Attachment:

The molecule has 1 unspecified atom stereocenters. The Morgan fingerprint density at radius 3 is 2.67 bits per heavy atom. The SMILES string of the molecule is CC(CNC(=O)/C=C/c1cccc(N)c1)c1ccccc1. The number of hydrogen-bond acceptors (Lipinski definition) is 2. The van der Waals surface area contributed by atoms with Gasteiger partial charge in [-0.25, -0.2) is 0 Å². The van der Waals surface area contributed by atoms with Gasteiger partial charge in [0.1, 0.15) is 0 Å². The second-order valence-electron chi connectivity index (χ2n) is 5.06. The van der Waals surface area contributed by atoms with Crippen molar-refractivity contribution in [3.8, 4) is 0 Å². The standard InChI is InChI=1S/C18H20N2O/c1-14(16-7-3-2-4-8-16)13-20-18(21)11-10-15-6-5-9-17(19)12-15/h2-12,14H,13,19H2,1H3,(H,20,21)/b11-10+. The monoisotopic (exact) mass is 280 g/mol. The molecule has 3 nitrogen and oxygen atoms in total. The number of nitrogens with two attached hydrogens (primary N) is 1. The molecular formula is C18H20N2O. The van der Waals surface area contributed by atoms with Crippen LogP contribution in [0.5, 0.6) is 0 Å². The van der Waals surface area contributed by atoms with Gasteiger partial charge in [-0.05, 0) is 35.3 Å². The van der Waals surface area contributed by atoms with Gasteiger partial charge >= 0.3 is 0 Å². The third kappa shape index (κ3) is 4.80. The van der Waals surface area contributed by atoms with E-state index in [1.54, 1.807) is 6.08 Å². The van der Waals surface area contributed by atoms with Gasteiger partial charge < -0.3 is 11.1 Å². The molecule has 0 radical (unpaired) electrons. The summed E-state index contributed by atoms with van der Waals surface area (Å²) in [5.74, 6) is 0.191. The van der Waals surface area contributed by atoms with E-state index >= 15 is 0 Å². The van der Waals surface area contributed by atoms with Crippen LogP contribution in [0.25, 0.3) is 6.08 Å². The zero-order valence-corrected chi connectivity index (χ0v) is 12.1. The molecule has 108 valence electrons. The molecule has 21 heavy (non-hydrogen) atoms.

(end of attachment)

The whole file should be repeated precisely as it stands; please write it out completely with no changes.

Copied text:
The molecule has 1 unspecified atom stereocenters. The Morgan fingerprint density at radius 3 is 2.67 bits per heavy atom. The SMILES string of the molecule is CC(CNC(=O)/C=C/c1cccc(N)c1)c1ccccc1. The number of hydrogen-bond acceptors (Lipinski definition) is 2. The van der Waals surface area contributed by atoms with Gasteiger partial charge in [-0.25, -0.2) is 0 Å². The van der Waals surface area contributed by atoms with Gasteiger partial charge in [0.1, 0.15) is 0 Å². The second-order valence-electron chi connectivity index (χ2n) is 5.06. The van der Waals surface area contributed by atoms with Crippen molar-refractivity contribution in [3.8, 4) is 0 Å². The standard InChI is InChI=1S/C18H20N2O/c1-14(16-7-3-2-4-8-16)13-20-18(21)11-10-15-6-5-9-17(19)12-15/h2-12,14H,13,19H2,1H3,(H,20,21)/b11-10+. The monoisotopic (exact) mass is 280 g/mol. The molecule has 3 nitrogen and oxygen atoms in total. The number of nitrogens with two attached hydrogens (primary N) is 1. The molecular formula is C18H20N2O. The van der Waals surface area contributed by atoms with Crippen LogP contribution in [0.5, 0.6) is 0 Å². The van der Waals surface area contributed by atoms with Gasteiger partial charge in [-0.05, 0) is 35.3 Å². The van der Waals surface area contributed by atoms with Gasteiger partial charge >= 0.3 is 0 Å². The third kappa shape index (κ3) is 4.80. The van der Waals surface area contributed by atoms with E-state index in [1.54, 1.807) is 6.08 Å². The van der Waals surface area contributed by atoms with Gasteiger partial charge < -0.3 is 11.1 Å². The molecule has 0 radical (unpaired) electrons. The summed E-state index contributed by atoms with van der Waals surface area (Å²) in [5.74, 6) is 0.191. The van der Waals surface area contributed by atoms with E-state index >= 15 is 0 Å². The van der Waals surface area contributed by atoms with Crippen LogP contribution in [0.25, 0.3) is 6.08 Å². The zero-order valence-corrected chi connectivity index (χ0v) is 12.1. The molecule has 108 valence electrons. The molecule has 21 heavy (non-hydrogen) atoms.